Comprehensive phylogeny, biogeography and new classification of the diverse bee tribe Megachilini: Can we use DNA barcodes in phylogenies of large genera?Mol Phylogenet Evol. 2016 10; 103:245-259.MP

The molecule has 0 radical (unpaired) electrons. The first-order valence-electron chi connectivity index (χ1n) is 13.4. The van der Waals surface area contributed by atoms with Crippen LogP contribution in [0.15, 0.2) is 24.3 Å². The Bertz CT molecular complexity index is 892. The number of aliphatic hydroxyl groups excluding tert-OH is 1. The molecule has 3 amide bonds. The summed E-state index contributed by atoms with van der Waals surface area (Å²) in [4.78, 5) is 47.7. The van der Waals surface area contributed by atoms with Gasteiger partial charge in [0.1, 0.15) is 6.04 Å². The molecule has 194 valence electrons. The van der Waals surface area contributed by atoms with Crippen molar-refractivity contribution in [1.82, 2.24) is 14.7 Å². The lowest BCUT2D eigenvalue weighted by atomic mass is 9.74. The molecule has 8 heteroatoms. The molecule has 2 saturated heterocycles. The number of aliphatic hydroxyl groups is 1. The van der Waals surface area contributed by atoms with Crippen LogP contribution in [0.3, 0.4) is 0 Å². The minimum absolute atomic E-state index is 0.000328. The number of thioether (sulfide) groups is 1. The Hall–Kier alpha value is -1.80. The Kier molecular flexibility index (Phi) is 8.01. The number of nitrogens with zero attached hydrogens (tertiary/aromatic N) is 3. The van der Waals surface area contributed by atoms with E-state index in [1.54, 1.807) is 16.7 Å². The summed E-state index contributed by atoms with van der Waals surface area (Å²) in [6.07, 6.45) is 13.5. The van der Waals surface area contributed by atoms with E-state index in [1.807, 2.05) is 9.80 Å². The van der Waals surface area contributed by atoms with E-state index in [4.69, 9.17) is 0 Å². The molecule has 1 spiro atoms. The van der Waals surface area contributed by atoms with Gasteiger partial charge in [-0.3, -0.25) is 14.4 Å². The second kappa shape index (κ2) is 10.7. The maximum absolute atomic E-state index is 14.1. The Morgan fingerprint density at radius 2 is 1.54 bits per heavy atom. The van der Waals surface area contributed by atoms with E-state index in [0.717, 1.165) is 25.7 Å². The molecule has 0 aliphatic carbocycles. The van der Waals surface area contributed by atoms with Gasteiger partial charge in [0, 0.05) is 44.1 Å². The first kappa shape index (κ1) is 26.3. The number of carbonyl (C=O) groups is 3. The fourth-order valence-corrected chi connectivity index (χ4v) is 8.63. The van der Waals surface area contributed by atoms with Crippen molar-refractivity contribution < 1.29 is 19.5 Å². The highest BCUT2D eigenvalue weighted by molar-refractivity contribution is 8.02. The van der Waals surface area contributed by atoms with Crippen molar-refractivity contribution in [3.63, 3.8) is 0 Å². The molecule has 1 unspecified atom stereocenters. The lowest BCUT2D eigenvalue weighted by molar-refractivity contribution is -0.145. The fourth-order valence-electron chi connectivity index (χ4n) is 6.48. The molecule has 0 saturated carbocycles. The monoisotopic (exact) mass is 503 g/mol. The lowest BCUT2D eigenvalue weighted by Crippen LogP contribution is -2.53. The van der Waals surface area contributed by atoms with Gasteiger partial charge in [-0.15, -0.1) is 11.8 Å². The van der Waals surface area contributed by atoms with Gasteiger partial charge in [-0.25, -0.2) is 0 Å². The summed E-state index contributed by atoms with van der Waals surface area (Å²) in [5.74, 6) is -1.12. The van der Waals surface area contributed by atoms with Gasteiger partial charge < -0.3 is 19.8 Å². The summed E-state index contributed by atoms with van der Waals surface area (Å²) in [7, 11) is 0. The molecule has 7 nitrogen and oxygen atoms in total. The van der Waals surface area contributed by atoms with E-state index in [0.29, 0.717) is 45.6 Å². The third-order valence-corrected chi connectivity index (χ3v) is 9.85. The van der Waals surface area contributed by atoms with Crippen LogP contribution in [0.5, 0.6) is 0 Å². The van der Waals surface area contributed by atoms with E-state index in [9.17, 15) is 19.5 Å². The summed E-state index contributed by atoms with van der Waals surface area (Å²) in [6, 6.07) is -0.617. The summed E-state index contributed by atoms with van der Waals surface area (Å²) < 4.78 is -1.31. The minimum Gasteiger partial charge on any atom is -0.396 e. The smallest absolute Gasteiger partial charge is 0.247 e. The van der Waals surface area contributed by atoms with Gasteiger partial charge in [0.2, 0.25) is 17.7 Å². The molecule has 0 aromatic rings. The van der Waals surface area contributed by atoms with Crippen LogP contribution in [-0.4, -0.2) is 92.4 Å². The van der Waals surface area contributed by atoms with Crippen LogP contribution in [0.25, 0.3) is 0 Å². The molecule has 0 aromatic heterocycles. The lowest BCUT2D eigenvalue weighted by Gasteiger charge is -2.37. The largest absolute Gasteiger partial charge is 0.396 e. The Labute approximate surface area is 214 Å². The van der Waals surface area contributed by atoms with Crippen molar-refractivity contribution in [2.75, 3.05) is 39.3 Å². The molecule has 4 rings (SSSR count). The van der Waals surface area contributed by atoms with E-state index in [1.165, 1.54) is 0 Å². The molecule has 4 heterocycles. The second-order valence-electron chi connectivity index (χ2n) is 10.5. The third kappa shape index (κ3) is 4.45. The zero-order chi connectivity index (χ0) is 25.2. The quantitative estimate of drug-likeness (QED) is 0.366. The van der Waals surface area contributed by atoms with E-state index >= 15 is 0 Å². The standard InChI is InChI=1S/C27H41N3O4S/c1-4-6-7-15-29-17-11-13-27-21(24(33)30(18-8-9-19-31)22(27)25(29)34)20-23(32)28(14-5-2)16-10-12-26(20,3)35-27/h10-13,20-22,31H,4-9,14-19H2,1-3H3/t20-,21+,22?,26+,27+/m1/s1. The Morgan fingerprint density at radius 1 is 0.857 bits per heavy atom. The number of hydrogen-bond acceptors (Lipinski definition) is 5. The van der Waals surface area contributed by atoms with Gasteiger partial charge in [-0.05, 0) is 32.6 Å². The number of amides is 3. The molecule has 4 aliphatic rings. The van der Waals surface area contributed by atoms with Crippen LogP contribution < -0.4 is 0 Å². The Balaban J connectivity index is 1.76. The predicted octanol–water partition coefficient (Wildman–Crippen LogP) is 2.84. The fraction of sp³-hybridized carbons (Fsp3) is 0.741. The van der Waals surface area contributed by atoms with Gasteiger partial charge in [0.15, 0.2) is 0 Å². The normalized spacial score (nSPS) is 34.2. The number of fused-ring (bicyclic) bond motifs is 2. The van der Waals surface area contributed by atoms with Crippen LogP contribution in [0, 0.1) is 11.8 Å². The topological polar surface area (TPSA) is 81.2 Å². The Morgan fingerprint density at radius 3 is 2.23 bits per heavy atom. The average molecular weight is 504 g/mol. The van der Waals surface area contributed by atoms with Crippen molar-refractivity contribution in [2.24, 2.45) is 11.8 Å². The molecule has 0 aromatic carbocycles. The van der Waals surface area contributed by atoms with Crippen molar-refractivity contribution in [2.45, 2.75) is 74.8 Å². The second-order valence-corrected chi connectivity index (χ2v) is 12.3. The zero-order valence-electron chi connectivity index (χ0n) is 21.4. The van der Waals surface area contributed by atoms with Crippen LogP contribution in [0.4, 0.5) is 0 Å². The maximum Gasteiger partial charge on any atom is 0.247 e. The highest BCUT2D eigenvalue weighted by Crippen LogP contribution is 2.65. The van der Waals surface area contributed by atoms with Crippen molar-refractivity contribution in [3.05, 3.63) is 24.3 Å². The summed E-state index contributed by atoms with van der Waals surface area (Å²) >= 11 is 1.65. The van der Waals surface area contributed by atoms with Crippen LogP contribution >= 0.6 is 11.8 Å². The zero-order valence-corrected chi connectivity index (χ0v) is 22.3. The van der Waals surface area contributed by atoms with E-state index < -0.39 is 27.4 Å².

Classification and evolutionary studies of particularly speciose clades pose important challenges, as phylogenetic analyses typically sample a small proportion of the existing diversity. We examine here one of the largest bee genera, the genus Megachile - the dauber and leafcutting bees. Besides presenting a phylogeny based on five nuclear genes (5480 aligned nucleotide positions), we attempt to use the phylogenetic signal of mitochondrial DNA barcodes, which are rapidly accumulating and already include a substantial proportion of the known species diversity in the genus. We used barcodes in two ways: first, to identify particularly divergent lineages and thus to guide taxon sampling in our nuclear phylogeny; second, to augment taxon sampling by combining nuclear markers (as backbone for ancient divergences) with DNA barcodes. Our results indicate that DNA barcodes bear phylogenetic signal limited to very recent divergences (3-4 my before present). Sampling within clades of very closely related species may be augmented using this technique, but our results also suggest statistically supported, but incongruent placements of some taxa. However, the addition of one single nuclear gene (LW-rhodopsin) to the DNA barcode data was enough to recover meaningful placement with high clade support values for nodes up to 15 million years old. We discuss different proposals for the generic classification of the tribe Megachilini. Finding a classification that is both in agreement with our phylogenetic hypotheses and practical in terms of diagnosability is particularly challenging as our analyses recover several well-supported clades that include morphologically heterogeneous lineages. We favour a classification that recognizes seven morphologically well-delimited genera in Megachilini: Coelioxys, Gronoceras, Heriadopsis, Matangapis, Megachile, Noteriades and Radoszkowskiana. Our results also lead to the following classification changes: the groups known as Dinavis, Neglectella, Eurymella and Phaenosarus are reestablished as valid subgenera of the genus Megachile, while the subgenus Alocanthedon is placed in synonymy with M. (Callomegachile), the subgenera Parachalicodoma and Largella with M. (Pseudomegachile), Anodonteutricharaea with M. (Paracella), Platysta with M. (Eurymella), and Grosapis and Eumegachile with M. (Megachile) (new synonymies). In addition, we use maximum likelihood reconstructions of ancestral geographic ranges to infer the origin of the tribe and reconstruct the main dispersal routes explaining the current, cosmopolitan distribution of this genus.